The visit to Services Secondary School was special because it was the crew first visit to a school to implement the organization’s mission. The date was November sixteen of two thousand sixteen on a sunny Wednesday morning just prior to the student assemble starting we made our way to the principal office. Students scattered all around the compound as they stared with intense curiosity with respect to the team wearing mission t-shirts and carrying cameras. We received a warm welcome from the principal followed by a brief discussion of our cause, and the witness of the priceless moment when she (the principal) learned that the founder attended Services at eleven years old.
We were farther introduced and directed to build a communication channel with the lead teach Mrs. Massaquor who we would coordinate our efforts with. With excitement our team gladly jumpedon the offer to take a first day tour filming. Assisted by another teacher we visited with many of the students in classrooms and informing them of our purpose and the process of which we’re to abide by in selecting the right students to fund their education.
The advisory board of the organization laid out the guidelines of how students should be selected for funding by our sponsors. We conducted a survey questionnaire with 190 students, and based off of how each individuals answered the questions would be how they’re eliminated or considered to represent our cause. Out of this amount surveyed we collectively analyzed each student answers and selected 20 of the students whose answers fell within the set guidelines of the board. These group of students were also subjects for our case study “City Pieller: Life and Times of a Young African Student”. A documentary in which the film crew visits with students and their families at home, to interview and experience some of their challenges in such an under-resourced (poor) country for the youth.
Located in Freetown the capital of Sierra Leone, Services is a historical school with connections and support from the military barracks of Wilberforce Freetown. The building structures are between two entry driveways going up and around the military hospital and exiting on the other end like a parabola. Just like its uniform color for students, the structures are colored in and out with blue, green, and yellow.
The buildings existence came from a long period of when the school was polarized with girls and boys primary school classes from 1 through 6. In present day however stand a restructured school that has evolved into a secondary school that produces college entry-level students. With such a relentless school with the ideals of empowering school children to become great contributors to society could use all the help it can get in renovating the inside and outside of the classrooms. The Murhero Foundation non-profit aim is to gather and allocate resources from our supporters in the United States and donate to Services to help our efforts in curing the challenges in classroom renovation.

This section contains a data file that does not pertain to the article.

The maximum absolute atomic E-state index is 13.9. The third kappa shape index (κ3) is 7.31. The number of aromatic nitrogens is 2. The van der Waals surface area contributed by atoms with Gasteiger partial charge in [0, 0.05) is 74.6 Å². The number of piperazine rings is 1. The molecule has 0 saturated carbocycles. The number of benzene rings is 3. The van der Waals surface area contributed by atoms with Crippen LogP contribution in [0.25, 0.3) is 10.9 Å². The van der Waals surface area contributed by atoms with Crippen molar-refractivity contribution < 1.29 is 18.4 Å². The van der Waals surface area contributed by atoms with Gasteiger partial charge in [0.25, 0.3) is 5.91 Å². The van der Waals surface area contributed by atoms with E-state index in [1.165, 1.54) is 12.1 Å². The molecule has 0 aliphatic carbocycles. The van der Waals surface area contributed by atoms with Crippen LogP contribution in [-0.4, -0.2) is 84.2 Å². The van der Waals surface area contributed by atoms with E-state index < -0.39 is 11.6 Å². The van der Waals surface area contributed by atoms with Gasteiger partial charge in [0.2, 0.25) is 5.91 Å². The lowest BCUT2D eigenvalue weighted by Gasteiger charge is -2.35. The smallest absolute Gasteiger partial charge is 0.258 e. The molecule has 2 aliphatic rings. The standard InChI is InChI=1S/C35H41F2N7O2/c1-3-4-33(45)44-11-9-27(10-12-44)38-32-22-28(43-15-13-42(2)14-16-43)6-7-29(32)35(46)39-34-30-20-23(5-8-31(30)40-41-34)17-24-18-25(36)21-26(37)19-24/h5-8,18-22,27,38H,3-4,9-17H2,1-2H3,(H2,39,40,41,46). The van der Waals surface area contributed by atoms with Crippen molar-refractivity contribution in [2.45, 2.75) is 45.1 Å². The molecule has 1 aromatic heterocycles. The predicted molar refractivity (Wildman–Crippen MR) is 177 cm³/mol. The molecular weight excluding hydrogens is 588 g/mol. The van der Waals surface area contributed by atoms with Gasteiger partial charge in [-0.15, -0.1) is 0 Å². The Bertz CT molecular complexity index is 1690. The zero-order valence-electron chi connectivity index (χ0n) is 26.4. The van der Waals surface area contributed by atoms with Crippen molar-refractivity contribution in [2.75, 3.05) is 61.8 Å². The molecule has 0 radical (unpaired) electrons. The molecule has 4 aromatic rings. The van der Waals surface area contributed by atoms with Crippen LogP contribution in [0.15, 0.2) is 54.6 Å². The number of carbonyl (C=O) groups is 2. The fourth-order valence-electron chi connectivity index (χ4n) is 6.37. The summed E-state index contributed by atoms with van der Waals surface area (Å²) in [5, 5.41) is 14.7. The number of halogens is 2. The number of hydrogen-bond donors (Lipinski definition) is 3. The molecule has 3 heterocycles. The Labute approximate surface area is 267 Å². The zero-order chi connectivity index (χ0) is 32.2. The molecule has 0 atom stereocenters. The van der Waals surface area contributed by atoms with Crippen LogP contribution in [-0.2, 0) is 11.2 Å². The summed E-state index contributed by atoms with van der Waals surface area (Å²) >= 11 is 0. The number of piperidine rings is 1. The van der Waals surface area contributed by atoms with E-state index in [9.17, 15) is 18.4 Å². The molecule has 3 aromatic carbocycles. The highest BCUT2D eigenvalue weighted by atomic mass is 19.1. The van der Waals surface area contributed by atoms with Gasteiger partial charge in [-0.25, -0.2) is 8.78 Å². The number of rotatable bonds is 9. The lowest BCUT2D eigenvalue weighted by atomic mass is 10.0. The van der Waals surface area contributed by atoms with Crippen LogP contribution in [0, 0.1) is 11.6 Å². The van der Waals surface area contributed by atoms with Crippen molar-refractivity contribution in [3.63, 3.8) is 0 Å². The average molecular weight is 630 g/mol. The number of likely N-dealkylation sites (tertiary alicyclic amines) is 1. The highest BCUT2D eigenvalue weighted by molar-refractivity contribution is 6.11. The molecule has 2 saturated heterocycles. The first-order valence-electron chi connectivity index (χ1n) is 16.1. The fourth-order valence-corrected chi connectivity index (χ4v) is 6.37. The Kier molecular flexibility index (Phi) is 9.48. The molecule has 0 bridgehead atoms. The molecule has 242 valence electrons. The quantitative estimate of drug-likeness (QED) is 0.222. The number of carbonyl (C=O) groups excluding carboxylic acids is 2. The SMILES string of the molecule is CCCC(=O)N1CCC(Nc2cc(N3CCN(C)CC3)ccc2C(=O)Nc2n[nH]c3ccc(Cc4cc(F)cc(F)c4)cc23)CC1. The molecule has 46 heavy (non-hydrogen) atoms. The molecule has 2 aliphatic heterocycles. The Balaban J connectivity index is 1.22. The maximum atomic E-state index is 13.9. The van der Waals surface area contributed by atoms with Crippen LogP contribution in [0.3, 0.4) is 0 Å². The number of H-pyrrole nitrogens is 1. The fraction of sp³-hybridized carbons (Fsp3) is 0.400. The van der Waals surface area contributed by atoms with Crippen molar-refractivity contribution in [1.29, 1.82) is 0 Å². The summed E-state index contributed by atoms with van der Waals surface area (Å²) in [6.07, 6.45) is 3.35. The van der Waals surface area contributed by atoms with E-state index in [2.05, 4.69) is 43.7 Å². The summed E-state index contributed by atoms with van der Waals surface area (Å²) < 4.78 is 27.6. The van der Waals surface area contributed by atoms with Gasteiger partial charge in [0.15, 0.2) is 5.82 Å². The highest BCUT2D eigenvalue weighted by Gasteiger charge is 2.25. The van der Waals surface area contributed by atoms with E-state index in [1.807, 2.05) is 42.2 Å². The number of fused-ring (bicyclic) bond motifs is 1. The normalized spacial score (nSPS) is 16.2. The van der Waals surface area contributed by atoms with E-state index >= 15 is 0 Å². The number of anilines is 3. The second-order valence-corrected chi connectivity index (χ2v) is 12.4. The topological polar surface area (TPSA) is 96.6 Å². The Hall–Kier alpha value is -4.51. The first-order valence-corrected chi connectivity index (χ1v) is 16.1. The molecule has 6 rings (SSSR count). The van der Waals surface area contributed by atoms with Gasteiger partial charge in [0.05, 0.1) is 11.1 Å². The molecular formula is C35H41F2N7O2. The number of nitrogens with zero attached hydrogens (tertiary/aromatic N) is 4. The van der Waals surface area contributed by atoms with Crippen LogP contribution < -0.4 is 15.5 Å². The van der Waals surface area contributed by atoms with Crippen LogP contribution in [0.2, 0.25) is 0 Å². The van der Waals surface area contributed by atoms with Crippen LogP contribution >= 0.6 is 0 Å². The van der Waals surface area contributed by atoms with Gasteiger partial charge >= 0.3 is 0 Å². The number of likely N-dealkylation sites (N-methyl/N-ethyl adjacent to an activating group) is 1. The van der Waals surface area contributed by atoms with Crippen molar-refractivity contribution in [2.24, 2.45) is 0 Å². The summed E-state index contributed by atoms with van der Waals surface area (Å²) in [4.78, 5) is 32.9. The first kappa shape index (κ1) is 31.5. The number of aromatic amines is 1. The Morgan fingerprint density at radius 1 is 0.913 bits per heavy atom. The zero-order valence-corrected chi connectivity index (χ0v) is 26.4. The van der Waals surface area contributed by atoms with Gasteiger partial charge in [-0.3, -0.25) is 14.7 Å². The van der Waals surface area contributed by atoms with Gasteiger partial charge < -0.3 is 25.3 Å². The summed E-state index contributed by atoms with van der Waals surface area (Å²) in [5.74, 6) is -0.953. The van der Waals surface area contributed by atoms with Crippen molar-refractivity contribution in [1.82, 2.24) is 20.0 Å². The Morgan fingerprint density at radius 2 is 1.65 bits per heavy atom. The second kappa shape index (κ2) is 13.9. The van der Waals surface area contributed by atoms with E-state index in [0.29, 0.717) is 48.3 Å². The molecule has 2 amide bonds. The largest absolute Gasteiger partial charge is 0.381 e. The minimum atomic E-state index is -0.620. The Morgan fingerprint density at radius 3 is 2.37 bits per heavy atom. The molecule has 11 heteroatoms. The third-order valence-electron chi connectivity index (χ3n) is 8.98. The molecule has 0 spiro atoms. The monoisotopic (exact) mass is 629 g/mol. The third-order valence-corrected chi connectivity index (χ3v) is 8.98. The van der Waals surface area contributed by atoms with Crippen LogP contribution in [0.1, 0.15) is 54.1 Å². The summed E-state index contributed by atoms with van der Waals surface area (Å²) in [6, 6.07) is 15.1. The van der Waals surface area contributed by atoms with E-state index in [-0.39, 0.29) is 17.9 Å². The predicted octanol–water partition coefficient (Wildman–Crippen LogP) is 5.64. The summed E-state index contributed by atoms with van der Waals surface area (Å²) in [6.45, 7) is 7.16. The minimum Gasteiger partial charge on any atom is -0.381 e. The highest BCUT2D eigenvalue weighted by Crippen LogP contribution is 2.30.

“Teaching is a very noble profession that shapes the character, caliber, and future of an individual. If the people remember me as a good teacher, that will be the biggest honour for me” (A.P.J. Abdul Kalam). As India’s 11th president and a space scientist, Dr. Kalam understood and upheld education to the highest esteem so young Indian students too can understand the value of what it meant for teachers to devote their lives to teaching. Our organization embrace these educational principles of teaching as we collaboratively worked with the teachers at Services Secondary School. One of the first thing we noticed was the interactions between teachers and students, the teachers each held small canes that resembles small sticks look-alike which were meant to discipline the students to pay attention to what the founder had to say. Whips being utilized to discipline these students may seem like an unorthodox tactics to us in the West, but to the Sierra Leoneans culture this is an effective disciplinary act for the greater benefit of the students’ education.
Mrs. Massequor and the rest of the other teachers were superb in assisting our team to effectively survey, select, and distribute donations to students. Without the smooth communication channel and the constant updates between the lead teacher and our logistics director, maneuvering and conducting events at the school would’ve been much difficult to achieve. But on each occasional meeting event at the school we saw nothing but passionate teachers towards their students and experienced nothing but kindheartedness towards our staffs and efforts. The foundation gained tremendous awakening about how much far less teachers are undervalued in developing economies like Sierra Leone compared to rich economies. We fully intend to give encouragement that will continue to fuel the passion that teachers have towards the development of their students through an incentive program for good teaching.
GOAL: School Challenges